Saturday, October 11, 2008

A Break in the Action . . .

While I was reearching and writing the next chapter in the Light of Nations articles that I have posted here on my blog, I commented on an article titled History Proves RCC Divinity written by Carrie on the Beggars All blog. During the course of discussion that followed, I responded to a comment made by a character (I would use a different word but that person’s profile does not state whether “Eklektos” is male or female) using the pseudonym “Eklektos” to the effect that Vatican II taught that “Islam worships the same God [as Christians], which is nonsense.” Originally, I had thought the same thing. However, I soon learned when I read the footnoted material referenced in Nostra Aetate that it was I that was in error. The Catholic Church, at least since 1076, has in fact acknowledged taught Muslims do worship the same God as Christian [I am still reading St. John Damascene and St. John Palamas to see what they have to say]. That being said, the Catholic Church teaches that Islam is a serious heresy in that it denies the concept of the Holy Trinity, that Jesus is the Son of God and is God Himself, and a whole host of other dogmas and doctrines that make up orthodox Christianity. Furthermore, as we have seen from my prior posts pertaining to Lumen Gentium, the Catholic Church does not acknowledge that Islam in any way has salvific qualities whatsoever. At most, the Catholic Church merely acknowledges that there are some aspects of Islam that are true to the extent that they are shared with Christianity.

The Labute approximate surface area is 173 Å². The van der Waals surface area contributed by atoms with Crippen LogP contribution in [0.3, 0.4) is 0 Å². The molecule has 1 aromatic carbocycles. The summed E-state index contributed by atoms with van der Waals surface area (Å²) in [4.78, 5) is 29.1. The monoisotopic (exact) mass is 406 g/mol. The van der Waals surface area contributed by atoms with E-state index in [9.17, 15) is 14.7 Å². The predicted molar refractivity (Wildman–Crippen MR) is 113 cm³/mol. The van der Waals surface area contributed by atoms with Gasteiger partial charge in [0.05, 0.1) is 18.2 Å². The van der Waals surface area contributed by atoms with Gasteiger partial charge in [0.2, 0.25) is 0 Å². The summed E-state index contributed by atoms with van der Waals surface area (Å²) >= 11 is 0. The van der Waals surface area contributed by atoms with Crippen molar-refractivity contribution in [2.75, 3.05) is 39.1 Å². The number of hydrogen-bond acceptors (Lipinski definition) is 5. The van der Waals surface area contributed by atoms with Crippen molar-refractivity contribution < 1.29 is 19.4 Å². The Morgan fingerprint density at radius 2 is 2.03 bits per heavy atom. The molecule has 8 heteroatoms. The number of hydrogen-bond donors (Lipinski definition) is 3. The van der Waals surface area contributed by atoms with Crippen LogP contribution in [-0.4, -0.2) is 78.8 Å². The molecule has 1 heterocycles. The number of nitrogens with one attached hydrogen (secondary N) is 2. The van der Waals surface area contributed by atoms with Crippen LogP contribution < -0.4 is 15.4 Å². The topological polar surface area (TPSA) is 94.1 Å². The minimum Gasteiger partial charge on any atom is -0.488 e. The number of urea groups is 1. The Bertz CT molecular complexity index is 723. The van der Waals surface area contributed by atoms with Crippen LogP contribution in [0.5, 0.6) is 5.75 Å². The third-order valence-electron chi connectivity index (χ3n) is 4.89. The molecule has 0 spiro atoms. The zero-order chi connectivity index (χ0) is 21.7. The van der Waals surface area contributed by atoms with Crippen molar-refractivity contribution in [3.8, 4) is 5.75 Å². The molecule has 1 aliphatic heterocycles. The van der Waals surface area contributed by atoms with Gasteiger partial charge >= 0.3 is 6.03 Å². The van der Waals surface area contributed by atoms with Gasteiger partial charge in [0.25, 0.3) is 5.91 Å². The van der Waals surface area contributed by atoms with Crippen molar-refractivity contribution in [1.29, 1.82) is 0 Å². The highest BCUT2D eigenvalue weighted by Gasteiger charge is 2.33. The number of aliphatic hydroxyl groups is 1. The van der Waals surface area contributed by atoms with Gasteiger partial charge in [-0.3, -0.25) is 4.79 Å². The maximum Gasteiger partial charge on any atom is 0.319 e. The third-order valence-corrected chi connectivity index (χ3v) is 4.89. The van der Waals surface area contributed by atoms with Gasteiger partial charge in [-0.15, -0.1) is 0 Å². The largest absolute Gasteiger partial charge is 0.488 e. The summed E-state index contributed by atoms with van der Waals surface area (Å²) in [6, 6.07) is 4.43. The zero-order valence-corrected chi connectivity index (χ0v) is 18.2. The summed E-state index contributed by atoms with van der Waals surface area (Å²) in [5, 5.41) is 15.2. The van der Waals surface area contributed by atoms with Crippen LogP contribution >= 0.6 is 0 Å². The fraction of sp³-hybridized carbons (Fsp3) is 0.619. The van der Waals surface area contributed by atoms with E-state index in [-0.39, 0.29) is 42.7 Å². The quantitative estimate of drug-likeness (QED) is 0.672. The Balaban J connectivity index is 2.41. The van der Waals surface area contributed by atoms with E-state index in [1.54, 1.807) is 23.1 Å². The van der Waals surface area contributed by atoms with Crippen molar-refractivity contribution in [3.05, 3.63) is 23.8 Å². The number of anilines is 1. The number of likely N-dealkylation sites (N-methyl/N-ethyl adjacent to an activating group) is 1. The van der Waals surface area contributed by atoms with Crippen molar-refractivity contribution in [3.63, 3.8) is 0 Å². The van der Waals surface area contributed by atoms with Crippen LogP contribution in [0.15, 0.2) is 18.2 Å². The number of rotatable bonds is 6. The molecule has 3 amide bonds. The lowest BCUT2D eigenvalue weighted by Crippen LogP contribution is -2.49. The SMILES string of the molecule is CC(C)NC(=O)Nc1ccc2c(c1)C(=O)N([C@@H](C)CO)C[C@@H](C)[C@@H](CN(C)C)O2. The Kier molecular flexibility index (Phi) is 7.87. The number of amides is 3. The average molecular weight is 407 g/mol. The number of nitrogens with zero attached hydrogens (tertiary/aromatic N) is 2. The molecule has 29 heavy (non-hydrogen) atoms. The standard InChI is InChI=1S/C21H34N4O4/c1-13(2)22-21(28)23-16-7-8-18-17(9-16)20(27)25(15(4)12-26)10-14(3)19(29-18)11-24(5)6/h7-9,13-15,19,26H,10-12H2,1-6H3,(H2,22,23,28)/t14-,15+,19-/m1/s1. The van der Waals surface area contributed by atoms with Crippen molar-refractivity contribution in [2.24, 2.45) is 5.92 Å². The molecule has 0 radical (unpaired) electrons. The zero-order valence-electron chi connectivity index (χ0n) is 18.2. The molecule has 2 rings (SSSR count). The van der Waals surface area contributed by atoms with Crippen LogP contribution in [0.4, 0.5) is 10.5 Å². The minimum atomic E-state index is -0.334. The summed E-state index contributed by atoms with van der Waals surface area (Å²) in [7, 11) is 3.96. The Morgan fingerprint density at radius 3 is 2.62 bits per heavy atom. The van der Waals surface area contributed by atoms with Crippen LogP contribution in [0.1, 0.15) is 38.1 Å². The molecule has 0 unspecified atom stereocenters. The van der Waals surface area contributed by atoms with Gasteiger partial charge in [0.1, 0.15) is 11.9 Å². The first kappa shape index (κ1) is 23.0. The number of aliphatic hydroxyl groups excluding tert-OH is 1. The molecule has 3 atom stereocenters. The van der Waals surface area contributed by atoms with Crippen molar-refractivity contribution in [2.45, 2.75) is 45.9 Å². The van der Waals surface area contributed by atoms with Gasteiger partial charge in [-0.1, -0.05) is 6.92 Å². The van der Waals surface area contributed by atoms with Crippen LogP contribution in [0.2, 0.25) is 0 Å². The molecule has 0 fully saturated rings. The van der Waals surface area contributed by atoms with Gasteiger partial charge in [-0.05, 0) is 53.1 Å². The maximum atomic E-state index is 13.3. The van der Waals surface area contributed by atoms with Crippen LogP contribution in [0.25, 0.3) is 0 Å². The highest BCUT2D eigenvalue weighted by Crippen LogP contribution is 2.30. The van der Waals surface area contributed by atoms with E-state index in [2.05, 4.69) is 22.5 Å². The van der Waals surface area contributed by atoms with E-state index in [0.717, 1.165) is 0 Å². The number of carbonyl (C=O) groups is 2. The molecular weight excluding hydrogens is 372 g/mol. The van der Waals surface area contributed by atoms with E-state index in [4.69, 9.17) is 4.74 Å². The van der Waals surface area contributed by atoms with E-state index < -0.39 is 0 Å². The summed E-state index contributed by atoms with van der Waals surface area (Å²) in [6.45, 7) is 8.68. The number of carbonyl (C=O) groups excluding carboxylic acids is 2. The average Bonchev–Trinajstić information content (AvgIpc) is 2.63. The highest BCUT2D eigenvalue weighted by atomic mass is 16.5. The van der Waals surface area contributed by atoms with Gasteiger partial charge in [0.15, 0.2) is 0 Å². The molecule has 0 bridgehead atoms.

After I corrected my comments, I asked the Protestant readers on the Beggars All blog to point me to the reasons for their view that Muslims do not worship the same God as Christians. Unfortunately, for whatever reason, noone has deigned it important to respond to my request. Thus, I am doing my own research. It appears that there are Protestant groups who do believe as Catholics do that Muslim worship the same God as Christians and there are some groups which do not believe so, primarily, although not exclusively, of the Calvinist bent. See e.g., Catholics Blurring Lines with Muslims and Same God?

These links suggest various reasons why some Protestants (and most schismatic Catholics for that matter) espouse such a view. It would appear that the most cited to reason is the fact that Muslims do not recognize the Holy Trinity. Muslims do not recognize either Jesus Christ or the Holy Spirit as part of the God-head. Muslims do claim to recognize Jesus as a prophet and claim to accept His Gospel as the Word of God (although they contend that Christians corrupted it).